An architect couple who created their dream home in Peckham now fear they will be overshadowed by planned new council offices.
John O’Shea and Richa Mukhia say the proposed four-storey building on Queen’s Road will also block daylight from one of their only windows and leave them with just 30 minutes of natural light a day in dark months like December.
The couple, who created their own 3D design of the building themselves to help visualise what it would look like, also fear a bike rack staff entrance being planned metres from their children’s’ bedroom will create extra noise.
They told the News: “We are extremely disappointed and feel the consultation has not been meaningful.
“After designing our dream home to all the planning requirements and maximising the use of light, we now find out that not only will we lose light during the day, we will gain artificial light at night.
“A fourteen metre high building next to a predominantly one storey house is inappropriate, with 84 cycle bays, the staff entrance and a 24-hour operational plant room located adjacent to our children’s bedroom.
“We are not against a council development on the site, but we are very much against overdevelopment and the design which is being proposed.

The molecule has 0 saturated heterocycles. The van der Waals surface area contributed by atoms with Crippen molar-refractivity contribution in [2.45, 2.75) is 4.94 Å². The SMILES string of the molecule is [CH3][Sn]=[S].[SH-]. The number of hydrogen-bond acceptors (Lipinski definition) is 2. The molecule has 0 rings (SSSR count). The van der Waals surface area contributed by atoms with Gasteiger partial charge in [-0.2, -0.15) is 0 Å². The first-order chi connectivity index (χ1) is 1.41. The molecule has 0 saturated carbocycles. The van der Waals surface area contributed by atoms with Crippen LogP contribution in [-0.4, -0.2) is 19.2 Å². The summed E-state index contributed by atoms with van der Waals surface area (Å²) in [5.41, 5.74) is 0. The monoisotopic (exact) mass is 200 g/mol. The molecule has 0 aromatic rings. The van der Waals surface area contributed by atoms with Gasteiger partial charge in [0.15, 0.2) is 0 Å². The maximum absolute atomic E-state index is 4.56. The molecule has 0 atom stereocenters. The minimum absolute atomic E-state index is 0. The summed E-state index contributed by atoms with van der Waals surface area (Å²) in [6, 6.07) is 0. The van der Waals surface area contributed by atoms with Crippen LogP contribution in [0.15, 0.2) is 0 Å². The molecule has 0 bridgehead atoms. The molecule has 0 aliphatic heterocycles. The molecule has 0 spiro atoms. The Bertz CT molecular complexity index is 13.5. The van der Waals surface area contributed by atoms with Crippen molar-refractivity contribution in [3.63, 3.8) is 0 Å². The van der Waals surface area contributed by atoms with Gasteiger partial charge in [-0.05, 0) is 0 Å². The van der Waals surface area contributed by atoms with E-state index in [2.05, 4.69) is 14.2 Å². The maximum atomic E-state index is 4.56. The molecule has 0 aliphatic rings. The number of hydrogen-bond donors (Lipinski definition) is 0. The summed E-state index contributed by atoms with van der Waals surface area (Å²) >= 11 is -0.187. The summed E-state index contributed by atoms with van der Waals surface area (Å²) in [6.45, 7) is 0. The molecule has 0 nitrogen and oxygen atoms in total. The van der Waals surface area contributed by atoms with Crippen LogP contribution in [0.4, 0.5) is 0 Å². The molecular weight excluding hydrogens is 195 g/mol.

“A good development will result in civic pride, a bad development will result in civic shame.
“We would like to see a building that brings civic pride to the area, that has community spaces integrated, and has an accurate, well-researched design approach that takes into account the context it is in.”
The couple said the block’s architects, Wernick Buildings, were so impressed with their accurate 3D model that they requested a copy for themselves.
The News reported last week that residents claimed they had not been properly consulted on the proposed new buildings on the site of the Queen’s Road day centre.
Catrin Thomas, who lives on Queen’s Road, also said the panoramic view of her top floor flat would be blocked on two sides by the new building.
But it was only after liaising with Mr O’Shea and Ms Mukhia that she realised this would be the case.
When she raised initial concerns with the architects behind the build, she was assured in an email sent by the public relations team at EQ Communications on January 24: “We do not believe that your view will be compromised.”
Southwark council has said the new building is needed as other council buildings are no longer fit for purpose.
According to the council, the building will cost £14.4 million, and allow staff from six different offices to work in the same block.
A council spokesperson said: “We are happy to speak again to anyone who has concerns and would welcome a meeting with the residents concerned.
“We have so far carried out two phases of consultation and the plans are now being carefully reconsidered in light of all the comments. We will consult on a third version in due course.
“All comments will be carefully considered before a final version of our plans is submitted in a planning application, which local people will also be able to comment on.
“There is plenty of opportunity for local people to comment on and object to aspects of the final design, through the different consultation stages and through the planning process.”